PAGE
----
The Museo de Antioquia displays Pre-Colombian, colonial, and modern art and creates art by collaborating with resident artists. The permanent collection includes many clay pieces from the region, as well as works by Fernando Botero, the local artist turned international superstar for his curvy Boterismo figures. Colombian artist Pedro Nel Gomez, a pioneer of the Colombian Muralist Movement, also features prominently. Though known for its collection, the museum’s work in the community has given it fresh relevance, demonstrated by its award-winning cabaret of sex workers entitled “No One Knows Who I Am,” with performance artist Nadia Granados. Entry to the museum cost the equivalent of about $5. Take the Metro to Parque Berrío to reach it.

07 of 12

Walk Amongst the Flowers

Saddle decorated with flowers on the street in the parade.
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Bountiful in blooms, the reason behind Medellin’s nickname as “the City of the Eternal Spring” can be seen in full display during the Feria de las Flores when a parade of 500 flower vendors march the streets with overflowing bouquets and massive flower arrangements overtake the city’s balconies, billboards, and malls. If you can’t make the festival in early August, experience the flower abundance by going to the flower market at Placita de Flórez, the biggest plant market in the city. Alternatively, picnic in the Joaquín Antonio Uribe Botanical Garden, where 4,500 flowers grow in rows of yellows, pinks, and reds. Free to enter, the garden also contains a natural rainwater collection system, the Orquideorama, doubling as a protective shield for the butterfly and orchid gardens.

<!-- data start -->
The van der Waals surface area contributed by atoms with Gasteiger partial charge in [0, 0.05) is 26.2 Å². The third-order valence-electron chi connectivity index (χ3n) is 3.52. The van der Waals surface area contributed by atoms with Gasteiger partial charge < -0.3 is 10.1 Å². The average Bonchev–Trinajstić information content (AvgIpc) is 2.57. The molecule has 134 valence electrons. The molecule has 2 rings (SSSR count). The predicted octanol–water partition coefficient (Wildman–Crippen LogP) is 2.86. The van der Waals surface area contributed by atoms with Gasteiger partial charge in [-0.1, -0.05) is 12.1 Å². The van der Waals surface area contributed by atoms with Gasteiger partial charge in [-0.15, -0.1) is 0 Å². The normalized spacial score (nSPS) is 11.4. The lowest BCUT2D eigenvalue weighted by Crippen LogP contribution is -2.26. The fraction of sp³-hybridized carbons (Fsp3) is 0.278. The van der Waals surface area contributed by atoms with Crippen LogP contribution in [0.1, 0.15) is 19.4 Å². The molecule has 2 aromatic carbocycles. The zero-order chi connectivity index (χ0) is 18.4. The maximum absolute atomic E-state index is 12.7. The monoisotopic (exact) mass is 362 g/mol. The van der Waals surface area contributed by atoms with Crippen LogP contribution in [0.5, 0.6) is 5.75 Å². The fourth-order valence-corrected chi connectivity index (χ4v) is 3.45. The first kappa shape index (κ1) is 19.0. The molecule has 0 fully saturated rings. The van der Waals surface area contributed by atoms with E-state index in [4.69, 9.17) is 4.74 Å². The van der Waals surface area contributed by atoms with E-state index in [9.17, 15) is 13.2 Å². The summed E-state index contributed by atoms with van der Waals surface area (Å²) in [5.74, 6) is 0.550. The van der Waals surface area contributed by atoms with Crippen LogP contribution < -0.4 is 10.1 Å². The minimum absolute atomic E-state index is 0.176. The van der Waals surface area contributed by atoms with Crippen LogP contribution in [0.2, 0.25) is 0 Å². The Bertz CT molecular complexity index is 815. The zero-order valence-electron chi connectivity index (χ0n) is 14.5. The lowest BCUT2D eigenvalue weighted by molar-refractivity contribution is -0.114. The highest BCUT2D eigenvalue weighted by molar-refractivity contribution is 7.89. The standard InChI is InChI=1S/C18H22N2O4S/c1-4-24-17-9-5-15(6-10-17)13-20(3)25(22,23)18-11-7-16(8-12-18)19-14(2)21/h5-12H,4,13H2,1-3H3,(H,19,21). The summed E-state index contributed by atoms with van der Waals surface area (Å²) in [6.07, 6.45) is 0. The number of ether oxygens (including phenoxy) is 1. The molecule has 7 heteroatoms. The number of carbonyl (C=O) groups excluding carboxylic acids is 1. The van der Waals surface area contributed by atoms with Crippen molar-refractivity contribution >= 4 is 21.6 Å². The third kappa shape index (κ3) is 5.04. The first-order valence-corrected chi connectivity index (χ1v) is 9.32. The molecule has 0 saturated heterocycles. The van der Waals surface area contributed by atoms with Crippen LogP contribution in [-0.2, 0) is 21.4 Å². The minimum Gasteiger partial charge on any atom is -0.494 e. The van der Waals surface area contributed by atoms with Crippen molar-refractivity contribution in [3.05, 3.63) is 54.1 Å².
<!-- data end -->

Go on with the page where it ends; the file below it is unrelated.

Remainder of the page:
08 of 12

Eat Tropical Street Food

Atmosphere photo in Medellin